Tag Archives: SXSW 2007

Interview: Andrew Neel and Luke Meyer on Darkon

Skip Lipman, star of Darkon: The Movie
Skip Lipman, star of Darkon

When Ian McKellen pretends to be a wizard, he gets $8 million and an Oscar nomination. When a bunch of ordinary working people get together to pretend to be barbarians, warriors, and trolls on the weekend for fun, they get called geeks. Call them instead LARPers – live action role-players – and the subject of Darkon, an overwhelming favorite on the 2006 festival circuit.

In their debut documentary feature, co-directors Andrew Neel and Luke Meyer enter Darkon, a high-fantasy world in which orcs rampage across nations, mages cast arcane conjurings, and dark elves plot in caves. In reality, Darkon is a set of gaming rules, a map of fictional countries, and a series of weekendlong live-action events on borrowed farmland. Players come in homemade costumes, and vie for power and hexes on the map through negotiations, treachery, and intrigue. When that fails, they battle with padded maces and foam swords.

Continue reading Interview: Andrew Neel and Luke Meyer on Darkon

Review: Grimm Love aka Rohtenburg (2006)

GrimmLoveDirected by Martin Weisz

Starring: Keri Russell, Thomas Huber, Thomas Kretschmann

When Armin Meiwes, a German computer technician, was found guilty of cannibalism, the world was shocked. Yet what was most shocking was not that he ate someone but that someone willingly volunteered to be eaten. Shooting this semifictionalized account of the crime in the washed-out blues of a German winter, debut director Weisz uses American grad student Katie Armstrong to coolly unravel this conundrum. Played by Russell, who has come a long way since Felicity, she reconstructs and tries to comprehend the incomprehensible. In flashbacks, veteran German actor Kretschmann is Meiwes’ analog Oliver; Huber is willing victim Simon. Both bring a dark, disturbing understanding to their characters.
Continue reading Review: Grimm Love aka Rohtenburg (2006)

Review: Election Day (2007)

electionDirected by Katy Chevigny

After the 2000 elections, a swathe of political documentaries painted a grim portrait of the democratic process. For anyone embittered about the whole poll thing, Election Day takes a bittersweet snapshot of voting, American style. From the polls’ open to the final counts on Nov. 2, 2004, it shows the highs and lows of elections.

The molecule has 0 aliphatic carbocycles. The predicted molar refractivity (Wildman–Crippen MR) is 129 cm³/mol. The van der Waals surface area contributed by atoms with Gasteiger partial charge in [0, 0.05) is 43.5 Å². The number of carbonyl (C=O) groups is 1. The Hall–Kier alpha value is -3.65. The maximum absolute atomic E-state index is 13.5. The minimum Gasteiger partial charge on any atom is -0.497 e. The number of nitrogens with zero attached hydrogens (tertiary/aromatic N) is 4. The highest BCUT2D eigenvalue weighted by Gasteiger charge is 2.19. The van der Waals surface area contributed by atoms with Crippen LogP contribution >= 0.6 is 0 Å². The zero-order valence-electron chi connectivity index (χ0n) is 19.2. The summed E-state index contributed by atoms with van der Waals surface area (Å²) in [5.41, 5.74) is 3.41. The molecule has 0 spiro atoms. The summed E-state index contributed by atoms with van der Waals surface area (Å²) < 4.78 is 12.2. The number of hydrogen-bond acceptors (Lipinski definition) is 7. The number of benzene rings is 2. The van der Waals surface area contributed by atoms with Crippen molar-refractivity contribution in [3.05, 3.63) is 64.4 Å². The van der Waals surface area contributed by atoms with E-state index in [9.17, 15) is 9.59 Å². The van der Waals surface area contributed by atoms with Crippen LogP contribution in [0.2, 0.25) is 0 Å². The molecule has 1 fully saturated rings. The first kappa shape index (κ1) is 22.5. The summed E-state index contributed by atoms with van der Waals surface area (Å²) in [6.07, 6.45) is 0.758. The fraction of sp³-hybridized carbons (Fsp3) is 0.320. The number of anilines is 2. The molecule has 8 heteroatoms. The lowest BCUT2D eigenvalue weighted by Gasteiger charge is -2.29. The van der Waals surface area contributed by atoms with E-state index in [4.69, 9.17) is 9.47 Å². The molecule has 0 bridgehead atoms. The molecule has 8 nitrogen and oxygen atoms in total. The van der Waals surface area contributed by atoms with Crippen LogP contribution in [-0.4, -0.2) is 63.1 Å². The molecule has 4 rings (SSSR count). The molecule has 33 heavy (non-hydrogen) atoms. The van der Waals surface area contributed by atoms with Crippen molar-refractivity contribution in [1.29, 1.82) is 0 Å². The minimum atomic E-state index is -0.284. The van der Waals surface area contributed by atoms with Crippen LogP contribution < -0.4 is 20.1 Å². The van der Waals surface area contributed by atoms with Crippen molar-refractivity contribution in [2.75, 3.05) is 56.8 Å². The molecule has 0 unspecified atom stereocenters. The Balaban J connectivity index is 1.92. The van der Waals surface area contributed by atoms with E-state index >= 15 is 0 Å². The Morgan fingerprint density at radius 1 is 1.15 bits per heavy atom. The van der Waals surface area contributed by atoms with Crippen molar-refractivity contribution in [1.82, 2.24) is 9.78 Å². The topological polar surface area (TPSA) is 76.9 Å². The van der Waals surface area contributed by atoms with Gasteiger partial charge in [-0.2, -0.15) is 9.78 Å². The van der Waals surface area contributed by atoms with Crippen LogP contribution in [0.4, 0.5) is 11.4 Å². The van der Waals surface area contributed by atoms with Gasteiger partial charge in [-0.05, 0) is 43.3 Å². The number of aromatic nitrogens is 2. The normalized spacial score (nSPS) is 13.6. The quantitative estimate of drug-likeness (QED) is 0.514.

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Review: Great World of Sound (2007)

Directed by Craig Zobel

Starring: Pat Healy, Kene Holliday

Martin is a nonentity, a failed radio engineer who dreamed of being a deejay. As played by Healy, he hangs onto a shadow of his dream of being “something” in music. With Holliday’s gregarious Clarence, he’s dispatched by a record firm as a talent scout. At least, that’s what they think they are. Really, they’ve been duped into scamming wannabe musicians. They are “song sharks,” getting hopeful nobodies to hand over cash for a record that will never be released.
Continue reading Review: Great World of Sound (2007)

Review: Zoo (2007)

zooDirected by Robinson Devor

Bestiality. An act many people can scarcely comprehend how, never mind why, it’s done. But when a man died in 2003 after having sex with a horse, the quiet rural town of Enumclaw, Wash., was confronted with the trans-species taboo. In an elegiac and perturbing exploration of the events, documentary-maker Devor mixes re-enactment and audio interviews with two communities: the zoophiles, who cannot understand why they are shunned, and the families and friends that struggled to understand them.

Continue reading Review: Zoo (2007)

Interview: Michael Tucker on The Prisoner, Or: How I Planned to Kill Tony Blair (2007)

theprisonerWhile making the Iraq-based documentary Gunner Palace in 2003, cameraman Michael Tucker was embedded with U.S. soldiers raiding what they thought was a bomb factory. What they found was four brothers in their family home – and no evidence. One brother spoke straight to Tucker’s camera. He didn’t seem angry at the soldiers in his garden but bitterly disappointed. Now Tucker tells the rest of his story.

He was Yunis Khatayer Abbas, an Iraqi journalist working for CNN and other foreign stations. He had been tortured as a dissident under Saddam Hussein and initially welcomed the Americans as liberators. He had no links to the insurgents. Yet, instead of being released, Yunis disappeared into the machinery of the occupation. For nine months, he and two of his brothers were held without charge at Camp Ganci, the low-risk section of Abu Ghraib. With the same clarity that he held the camera’s attention in Gunner Palace, Yunis explains the increasingly bizarre and terrible treatment he and his fellow inmates suffered. Yet he also praises the humanity of American guards who tried to provide some comfort to the prisoners.

(A version of this story previously appeared at AustinChronicle.com)
Continue reading Interview: Michael Tucker on The Prisoner, Or: How I Planned to Kill Tony Blair (2007)